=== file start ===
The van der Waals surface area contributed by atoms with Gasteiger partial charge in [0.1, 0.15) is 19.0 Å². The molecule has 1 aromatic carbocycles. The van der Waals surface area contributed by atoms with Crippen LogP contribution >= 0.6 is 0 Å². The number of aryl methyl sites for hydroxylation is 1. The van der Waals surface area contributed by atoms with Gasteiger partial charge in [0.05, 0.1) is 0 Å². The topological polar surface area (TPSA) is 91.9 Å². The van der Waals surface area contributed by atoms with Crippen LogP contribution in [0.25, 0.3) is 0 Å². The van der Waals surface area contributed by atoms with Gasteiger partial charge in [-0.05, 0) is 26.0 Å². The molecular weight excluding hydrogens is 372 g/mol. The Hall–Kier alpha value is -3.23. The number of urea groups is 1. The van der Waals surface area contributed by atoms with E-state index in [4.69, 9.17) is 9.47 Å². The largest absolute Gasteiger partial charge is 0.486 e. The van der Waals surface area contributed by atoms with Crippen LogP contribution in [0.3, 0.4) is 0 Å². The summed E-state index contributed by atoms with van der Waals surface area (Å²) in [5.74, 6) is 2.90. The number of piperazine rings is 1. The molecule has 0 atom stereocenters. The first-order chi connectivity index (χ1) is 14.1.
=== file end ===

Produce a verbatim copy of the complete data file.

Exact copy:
The van der Waals surface area contributed by atoms with Gasteiger partial charge in [0.1, 0.15) is 19.0 Å². The molecule has 1 aromatic carbocycles. The van der Waals surface area contributed by atoms with Crippen LogP contribution >= 0.6 is 0 Å². The number of aryl methyl sites for hydroxylation is 1. The van der Waals surface area contributed by atoms with Gasteiger partial charge in [0.05, 0.1) is 0 Å². The topological polar surface area (TPSA) is 91.9 Å². The van der Waals surface area contributed by atoms with Crippen LogP contribution in [0.25, 0.3) is 0 Å². The van der Waals surface area contributed by atoms with Gasteiger partial charge in [-0.05, 0) is 26.0 Å². The molecular weight excluding hydrogens is 372 g/mol. The Hall–Kier alpha value is -3.23. The number of urea groups is 1. The van der Waals surface area contributed by atoms with E-state index in [4.69, 9.17) is 9.47 Å². The largest absolute Gasteiger partial charge is 0.486 e. The van der Waals surface area contributed by atoms with Crippen LogP contribution in [0.3, 0.4) is 0 Å². The summed E-state index contributed by atoms with van der Waals surface area (Å²) in [5.74, 6) is 2.90. The number of piperazine rings is 1. The molecule has 0 atom stereocenters. The first-order chi connectivity index (χ1) is 14.1.